Patterns of Global Terrorism: 1998
The cowardly and deadly bombings of the US Embassies in Kenya and Tanzania in August 1998 were powerful reminders that the threat of international terrorism still confronts the world. These attacks contributed to a record-high number of casualties during 1998: more than 700 people died and almost 6,000 were wounded. It is essential that all law-abiding nations redouble their efforts to contain this global threat and save lives.
Despite the Embassy bombings, the number of international terrorist attacks actually fell again in 1998, continuing a downward trend that began several years ago. There were no acts of international terrorism in the United States last year. This decrease in international terrorism both at home and abroad reflects the diplomatic and law enforcement progress we have made in discrediting terrorist groups and making it harder for them to operate. It also reflects the improved political climate that has diminished terrorist activity in recent years in various parts of the world.
The United States is engaged in a long-term effort against international terrorism to protect lives and hold terrorists accountable. We will use the full range of tools at our disposal, including diplomacy backed by the use of force when necessary, as well as law enforcement and economic measures.
The United States has developed a counterterrorism policy that has served us well over the years and was advanced aggressively during 1998:
The Secretary of State has designated seven countries as state sponsors of terrorism: Cuba, Iran, Iraq, Libya, North Korea, Sudan, and Syria. In addition, the US Government certified an eighth country--Afghanistan--as not fully cooperating with US antiterrorism efforts.
This last element is especially important in light of the evolving threat from transnational terrorist groups. These loosely affiliated organizations operate more independently of state sponsors, although those relationships still exist. They are highly mobile and operate globally, raising large amounts of money, training in various countries, and possessing sophisticated technology. The United States must continue to work together with like-minded nations to close down these terrorist networks wherever they are found and make it more difficult for them to operate any place in the world.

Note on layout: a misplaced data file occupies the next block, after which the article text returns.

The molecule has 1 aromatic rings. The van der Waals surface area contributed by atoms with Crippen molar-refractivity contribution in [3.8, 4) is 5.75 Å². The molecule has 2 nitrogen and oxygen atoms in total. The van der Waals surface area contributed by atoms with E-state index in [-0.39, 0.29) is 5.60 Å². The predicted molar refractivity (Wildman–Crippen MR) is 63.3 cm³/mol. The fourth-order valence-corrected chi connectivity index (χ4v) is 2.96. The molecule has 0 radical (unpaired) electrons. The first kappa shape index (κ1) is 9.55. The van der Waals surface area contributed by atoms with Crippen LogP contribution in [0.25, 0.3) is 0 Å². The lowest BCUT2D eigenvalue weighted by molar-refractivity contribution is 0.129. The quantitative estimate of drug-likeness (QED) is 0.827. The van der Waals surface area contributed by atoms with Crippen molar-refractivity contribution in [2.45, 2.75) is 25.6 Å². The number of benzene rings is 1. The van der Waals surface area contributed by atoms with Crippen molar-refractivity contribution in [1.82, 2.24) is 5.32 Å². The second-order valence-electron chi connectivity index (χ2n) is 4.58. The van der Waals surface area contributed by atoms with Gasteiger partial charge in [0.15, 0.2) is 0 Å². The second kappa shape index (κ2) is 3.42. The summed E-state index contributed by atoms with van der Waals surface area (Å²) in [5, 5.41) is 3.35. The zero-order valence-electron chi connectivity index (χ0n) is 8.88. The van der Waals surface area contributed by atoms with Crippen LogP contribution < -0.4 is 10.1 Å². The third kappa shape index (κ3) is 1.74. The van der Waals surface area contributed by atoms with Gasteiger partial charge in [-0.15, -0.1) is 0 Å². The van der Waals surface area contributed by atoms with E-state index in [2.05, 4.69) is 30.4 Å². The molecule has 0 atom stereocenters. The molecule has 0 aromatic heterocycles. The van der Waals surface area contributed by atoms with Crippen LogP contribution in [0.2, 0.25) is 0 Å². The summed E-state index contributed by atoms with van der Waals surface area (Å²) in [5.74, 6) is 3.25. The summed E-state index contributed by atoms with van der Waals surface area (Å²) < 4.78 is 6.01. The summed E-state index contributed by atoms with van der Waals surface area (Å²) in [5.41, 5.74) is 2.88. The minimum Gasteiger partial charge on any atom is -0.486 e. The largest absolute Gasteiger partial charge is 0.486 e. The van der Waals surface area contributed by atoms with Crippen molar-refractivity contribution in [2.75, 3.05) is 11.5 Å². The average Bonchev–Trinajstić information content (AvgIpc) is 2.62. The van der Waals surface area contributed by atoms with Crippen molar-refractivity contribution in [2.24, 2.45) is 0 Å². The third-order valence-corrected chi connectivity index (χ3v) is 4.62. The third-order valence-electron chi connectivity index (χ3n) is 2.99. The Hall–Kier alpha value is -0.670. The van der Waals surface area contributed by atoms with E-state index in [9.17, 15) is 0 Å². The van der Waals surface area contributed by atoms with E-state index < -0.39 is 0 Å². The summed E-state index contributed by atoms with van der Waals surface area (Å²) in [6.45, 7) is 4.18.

Following the bombings of the two US Embassies in East Africa, the US Government obtained evidence implicating Usama Bin Ladin's network in the attacks. To preempt additional attacks, the United States launched military strikes against terrorist targets in Afghanistan and Sudan on 20 August. That same day, President Clinton amended Executive Order 12947 to add Usama Bin Ladin and his key associates to the list of terrorists, thus blocking their US assets-including property and bank accounts-and prohibiting all US financial transactions with them. As a result of what Attorney General Janet Reno called the most extensive overseas criminal investigation in US history, and working closely with the Kenyan and Tanzanian Governments, the US Government indicted Bin Ladin and 11 of his associates for the two bombings and other terrorist crimes. Several suspects were brought to the United States to stand trial. The Department of State announced a reward of up to $5 million for information leading to the arrest or conviction of any of the suspects anywhere in the world. (1)
The Group of 8 (G-8) partners intensified their exchange of basic information on persons and groups suspected of terrorist-linked activities. The eight nations also focused their efforts on trying to deprive terrorist groups of the money, acquired through criminal activities or raised by front organizations, used to fund operations. Toward this end, the G-8 placed major emphasis on countering terrorist fundraising and did substantial work to advance a French draft international convention to make such fundraising illegal. The G-8 also worked for the acceptance of a Russian-proposed international convention against nuclear terrorism, discussed improved export controls on explosives and other terrorist-related materials, and considered guidelines for the prevention and resolution of international hostage-taking incidents.